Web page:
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The Bargaining Power of Suppliers – Low. Suppliers in this instance, mean small market suppliers. Gilinksy Jr. et al. (2010) states, “The top ten wine companies in the U.S. controlled 82 percent of all shipments,” so while the larger producers may have some bargaining power, it doesn’t allow any for smaller quantity producing entities.
The Threat of Substitute Products and Services – Low. Ceja Vineyards location is its greatest strength against the threat of substitute products and services. While there are other wine products, and other companies that sell even the same type of wine as Ceja Vineyards, there are only so many that can produce it using Carneros grapes. In the wine industry, the quality of your grapes are your biggest asset, and each location produces a distinct flavored grape. People who prefer Carneros grapes will only have so many options due to its limited size.
The Intensity of Rivalry among Competitors in an Industry – High. As stated previously, the wine market is growing each year, both domestically and internationally. As is the number of wine producers which is outpacing the market growth. This combination makes it harder each year to create a demand for your product with so many options available to the consumer.
To understand if a company has a competitive advantage or not, a Value-Chain analysis can be performed on the company’s business model. For this report, we will only focus on the primary activities of the Value-Chain analysis
Inbound Logistics. Ceja Vineyards is classified as an estate-grown winery, because it is located in the same place the grapes are grown. The vineyard that grows the grapes, Vina del Sol, is owned by the same group so this makes this portion of inbound logistics ideal. Being located in California, also helps with the inbound logistics of bottles, corks, and bottle labels because California has the largest number of wineries per state in the United States. This is going to mean any supplies needed for wine making will be readily available.
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Operations. The four owners consist of two married couples, and each has an equally weighted vote in any decision. They are also family, and live nearby each other making communication easy, in theory. They also grew up around vineyards so all have a deep understanding of what is needed to run the business. The quality remains high because according to Pedro, “we’ve done quality control over every aspect, from growing to the cork that goes into the bottle” Gilinksy Jr. et al. (2010).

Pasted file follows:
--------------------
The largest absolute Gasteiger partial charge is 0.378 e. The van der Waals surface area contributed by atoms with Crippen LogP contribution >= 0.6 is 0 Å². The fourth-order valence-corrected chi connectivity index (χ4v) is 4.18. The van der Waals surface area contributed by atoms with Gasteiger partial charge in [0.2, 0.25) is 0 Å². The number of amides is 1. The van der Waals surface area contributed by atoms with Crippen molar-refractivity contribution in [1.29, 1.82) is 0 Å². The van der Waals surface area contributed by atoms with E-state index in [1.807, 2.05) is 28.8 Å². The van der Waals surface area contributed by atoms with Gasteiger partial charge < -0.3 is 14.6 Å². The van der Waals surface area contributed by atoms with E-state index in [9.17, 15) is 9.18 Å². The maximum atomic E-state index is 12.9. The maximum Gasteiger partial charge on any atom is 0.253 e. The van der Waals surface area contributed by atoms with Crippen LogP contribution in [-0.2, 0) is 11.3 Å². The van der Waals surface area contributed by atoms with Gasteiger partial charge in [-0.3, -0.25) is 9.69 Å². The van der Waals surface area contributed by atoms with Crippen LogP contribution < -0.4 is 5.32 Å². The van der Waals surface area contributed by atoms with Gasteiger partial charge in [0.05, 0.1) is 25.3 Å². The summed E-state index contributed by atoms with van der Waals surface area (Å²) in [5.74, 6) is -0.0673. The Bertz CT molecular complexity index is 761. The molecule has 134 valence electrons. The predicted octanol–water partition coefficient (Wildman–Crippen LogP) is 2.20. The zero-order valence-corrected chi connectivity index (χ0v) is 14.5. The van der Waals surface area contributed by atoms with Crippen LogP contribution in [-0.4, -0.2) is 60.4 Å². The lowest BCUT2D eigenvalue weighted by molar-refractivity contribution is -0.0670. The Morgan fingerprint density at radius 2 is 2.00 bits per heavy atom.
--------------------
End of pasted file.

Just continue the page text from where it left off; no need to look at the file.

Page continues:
The only improvement to the operations side would be if Pedro quit his day job and focused his full attention on the winery.
Outbound Logistics. This is the area that is the main issue for the Ceja’s. The industry is set up to cater to the mass producing wineries. To mass distribute their product they would have to use the “three-tier system”, which would only pay them 50% of the retail value of their product. Other options are the boutique distributors, but they can’t distribute to the entire U.S. This is why Amelia wants to sell directly to the consumer through their wine club, and tasting room to cut out the middle man and increase their profits.
Marketing and Sales. The grape producing side of their company, Vina del Sol, is doing terrific. The demand for it is very high as it already has five companies on the waitlist to buy grapes. While, Ceja Vineyards sales have doubled each year since introducing their branded wine it is hard to judge the ceiling. This is mainly because the company has grown slowly, and been vigilant of growing too fast. The company realizes though, they have to decide on exactly how to market their product though if they want to continue increasing demand for it, and that is the issue we are trying to solve.
The Ceja’s have multiple options they could take, and still be successful. The easiest option would be to change nothing. They have increased their revenue and profits each of the past three years according to their income statements. Also, they stated they had doubled their wine sales each year, and were ranked number 2 in Wine Business Monthly’s Hottest New Small Brands. With the growing wine market and critic accolades, they would probably continue to grow without changing anything.
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They could decide to target the entire Hispanic population, and market heavily. This mass marketing strategy would reach the most people, but would be very expensive. It would require an understanding from all the owners that it could produce significant losses during the transition period. They could look at Round Hill Vineyards & Cellars as a blueprint. They did an ethnic outreach program in 2004 to target Hispanics and Asians. Their total case sales increased 400 percent from 2005 to 2006.
Ceja Vineyards could work directly with their current Wine Club members, asking them for feedback on what made them join. Offer the members rewards for purchasing so many cases a year, or recruiting new members. Currently, half of the wine clubs 1000 members are of Hispanic descent. They could speak directly to this portion of the group to try more of a grassroots marking campaign.
Ceja Vineyards could also market to only a portion of the Hispanic community. Since they refuse to lower their prices, they could market to the nine percent of Hispanics that make up the “mostly acculturated” percent of the Latino population. Wine consultant Sandra Gonzalez stated, “these Hispanic wine consumers are 96 percent more likely to spend $20 or more a bottle than non-Hispanics.” (Gilinksy Jr., et al., 2010, p. 14).
Ceja Vineyards in the enviable position of being a growing company with no debt in a growing market. After analyzing Ceja Vineyards’ business model and the state of the external environment, Ceja Vineyards should market to the Hispanic population.
As of 2005, there were 12.5 million Hispanics in California alone. This is an enormous untapped market that if tapped into would allow Ceja Vineyards’ to rely less on the big distributors and more on direct to consumer sales. Ceja Vineyards’ should continue to grow their Wine Club through the use of promotions and a reward system, while also reaching out to the “mostly acculturated” percent of the Latino population. They should also look into the marketing strategies Round Hill Vineyards & Cellars employed to attract Hispanics and Asians to their brands.